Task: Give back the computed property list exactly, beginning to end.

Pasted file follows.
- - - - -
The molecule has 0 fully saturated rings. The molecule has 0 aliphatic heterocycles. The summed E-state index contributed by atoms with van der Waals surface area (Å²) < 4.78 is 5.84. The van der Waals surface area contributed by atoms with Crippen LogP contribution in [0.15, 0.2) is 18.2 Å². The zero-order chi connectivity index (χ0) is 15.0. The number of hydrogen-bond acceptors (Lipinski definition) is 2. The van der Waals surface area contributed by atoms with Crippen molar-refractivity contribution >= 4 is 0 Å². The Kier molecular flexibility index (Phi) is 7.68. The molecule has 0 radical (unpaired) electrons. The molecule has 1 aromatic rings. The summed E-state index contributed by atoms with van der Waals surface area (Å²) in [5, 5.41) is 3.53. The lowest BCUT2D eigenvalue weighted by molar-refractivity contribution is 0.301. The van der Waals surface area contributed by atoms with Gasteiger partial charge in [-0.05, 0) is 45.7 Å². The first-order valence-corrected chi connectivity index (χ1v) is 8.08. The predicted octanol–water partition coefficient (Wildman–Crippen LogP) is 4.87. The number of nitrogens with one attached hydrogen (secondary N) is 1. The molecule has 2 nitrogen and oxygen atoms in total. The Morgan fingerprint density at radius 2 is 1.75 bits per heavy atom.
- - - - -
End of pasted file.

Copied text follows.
The molecule has 0 fully saturated rings. The molecule has 0 aliphatic heterocycles. The summed E-state index contributed by atoms with van der Waals surface area (Å²) < 4.78 is 5.84. The van der Waals surface area contributed by atoms with Crippen LogP contribution in [0.15, 0.2) is 18.2 Å². The zero-order chi connectivity index (χ0) is 15.0. The number of hydrogen-bond acceptors (Lipinski definition) is 2. The van der Waals surface area contributed by atoms with Crippen molar-refractivity contribution >= 4 is 0 Å². The Kier molecular flexibility index (Phi) is 7.68. The molecule has 0 radical (unpaired) electrons. The molecule has 1 aromatic rings. The summed E-state index contributed by atoms with van der Waals surface area (Å²) in [5, 5.41) is 3.53. The lowest BCUT2D eigenvalue weighted by molar-refractivity contribution is 0.301. The van der Waals surface area contributed by atoms with Gasteiger partial charge in [-0.05, 0) is 45.7 Å². The first-order valence-corrected chi connectivity index (χ1v) is 8.08. The predicted octanol–water partition coefficient (Wildman–Crippen LogP) is 4.87. The number of nitrogens with one attached hydrogen (secondary N) is 1. The molecule has 2 nitrogen and oxygen atoms in total. The Morgan fingerprint density at radius 2 is 1.75 bits per heavy atom.